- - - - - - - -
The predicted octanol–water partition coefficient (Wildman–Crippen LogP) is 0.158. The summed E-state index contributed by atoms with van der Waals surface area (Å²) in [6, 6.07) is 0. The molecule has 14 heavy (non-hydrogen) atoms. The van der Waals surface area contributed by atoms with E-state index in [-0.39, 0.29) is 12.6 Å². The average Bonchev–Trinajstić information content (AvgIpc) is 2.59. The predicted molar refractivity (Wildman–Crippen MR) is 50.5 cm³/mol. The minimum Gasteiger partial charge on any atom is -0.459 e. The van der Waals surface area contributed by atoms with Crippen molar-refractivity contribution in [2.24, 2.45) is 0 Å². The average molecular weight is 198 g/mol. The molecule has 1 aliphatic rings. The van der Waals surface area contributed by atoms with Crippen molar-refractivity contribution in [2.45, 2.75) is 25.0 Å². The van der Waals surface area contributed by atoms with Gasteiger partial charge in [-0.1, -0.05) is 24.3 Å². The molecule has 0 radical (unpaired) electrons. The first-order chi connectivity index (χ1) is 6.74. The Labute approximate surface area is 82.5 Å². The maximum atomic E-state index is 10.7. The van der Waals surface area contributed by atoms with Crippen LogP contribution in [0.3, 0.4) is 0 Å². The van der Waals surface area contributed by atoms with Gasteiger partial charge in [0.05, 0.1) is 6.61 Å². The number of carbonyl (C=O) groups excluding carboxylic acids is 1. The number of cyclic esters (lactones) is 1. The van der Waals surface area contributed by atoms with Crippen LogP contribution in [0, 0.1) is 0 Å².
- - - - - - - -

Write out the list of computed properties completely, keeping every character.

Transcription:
The predicted octanol–water partition coefficient (Wildman–Crippen LogP) is 0.158. The summed E-state index contributed by atoms with van der Waals surface area (Å²) in [6, 6.07) is 0. The molecule has 14 heavy (non-hydrogen) atoms. The van der Waals surface area contributed by atoms with E-state index in [-0.39, 0.29) is 12.6 Å². The average Bonchev–Trinajstić information content (AvgIpc) is 2.59. The predicted molar refractivity (Wildman–Crippen MR) is 50.5 cm³/mol. The minimum Gasteiger partial charge on any atom is -0.459 e. The van der Waals surface area contributed by atoms with Crippen molar-refractivity contribution in [2.24, 2.45) is 0 Å². The average molecular weight is 198 g/mol. The molecule has 1 aliphatic rings. The van der Waals surface area contributed by atoms with Crippen molar-refractivity contribution in [2.45, 2.75) is 25.0 Å². The van der Waals surface area contributed by atoms with Gasteiger partial charge in [-0.1, -0.05) is 24.3 Å². The molecule has 0 radical (unpaired) electrons. The first-order chi connectivity index (χ1) is 6.74. The Labute approximate surface area is 82.5 Å². The maximum atomic E-state index is 10.7. The van der Waals surface area contributed by atoms with Crippen LogP contribution in [0.3, 0.4) is 0 Å². The van der Waals surface area contributed by atoms with Gasteiger partial charge in [0.05, 0.1) is 6.61 Å². The number of carbonyl (C=O) groups excluding carboxylic acids is 1. The number of cyclic esters (lactones) is 1. The van der Waals surface area contributed by atoms with Crippen LogP contribution in [0, 0.1) is 0 Å².